An ambitious NSA operation called AURORAGOLD, which aims to tap every mobile phone network in the world, The Intercept has discovered.
The finding, discovered among an archive of material supplied by Edward Snowden, reveals that the NSA intercepted thousands of emails sent between companies in a bid to identify security weaknesses in mobile phone technology.
Further documents reveal that the NSA has been working with that information to covertly introduce new flaws into communication systems, precisely so that they can be tapped in the future. The obvious concern there is that purposefully introducing backdoors not only allows the NSA to snoop on whoever it chooses, but also make those same people vulnerable to attacks by criminal hackers, too. Karsten Nohl, a security researcher, hammers that point home to The Intercept:
"Even if you love the NSA and you say you have nothing to hide, you should be against a policy that introduces security vulnerabilities, because once NSA introduces a weakness, a vulnerability, it's not only the NSA that can exploit it."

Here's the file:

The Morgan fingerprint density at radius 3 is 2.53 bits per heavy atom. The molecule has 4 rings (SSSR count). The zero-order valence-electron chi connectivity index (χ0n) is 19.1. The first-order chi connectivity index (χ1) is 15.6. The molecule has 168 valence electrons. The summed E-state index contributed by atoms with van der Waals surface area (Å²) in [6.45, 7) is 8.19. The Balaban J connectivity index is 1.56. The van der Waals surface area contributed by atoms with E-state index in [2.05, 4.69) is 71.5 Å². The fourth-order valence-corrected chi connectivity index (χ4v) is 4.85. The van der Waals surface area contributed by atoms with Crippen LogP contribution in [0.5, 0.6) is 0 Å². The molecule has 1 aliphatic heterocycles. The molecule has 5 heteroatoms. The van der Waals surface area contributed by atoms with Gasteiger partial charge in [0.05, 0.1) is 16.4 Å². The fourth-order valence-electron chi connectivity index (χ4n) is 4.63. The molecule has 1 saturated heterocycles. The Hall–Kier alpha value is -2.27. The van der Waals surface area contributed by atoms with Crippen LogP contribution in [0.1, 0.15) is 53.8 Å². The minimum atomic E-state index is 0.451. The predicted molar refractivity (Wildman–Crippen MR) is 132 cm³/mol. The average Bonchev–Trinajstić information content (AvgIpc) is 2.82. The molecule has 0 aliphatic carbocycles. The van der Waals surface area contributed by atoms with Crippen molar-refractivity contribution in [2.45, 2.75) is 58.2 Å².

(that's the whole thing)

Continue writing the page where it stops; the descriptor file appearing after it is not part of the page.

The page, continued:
The GSM Association, which is based in the UK but works with the likes of Microsoft, Facebook, AT&T, and Cisco, is named in the report as one of the more high-profile victims of the email surveillance.
All told, the report makes for grim, if increasingly predictable, reading describing new insights into what increasingly feels to be the pervasive surveillance norm. Read it in full here. [The Intercept]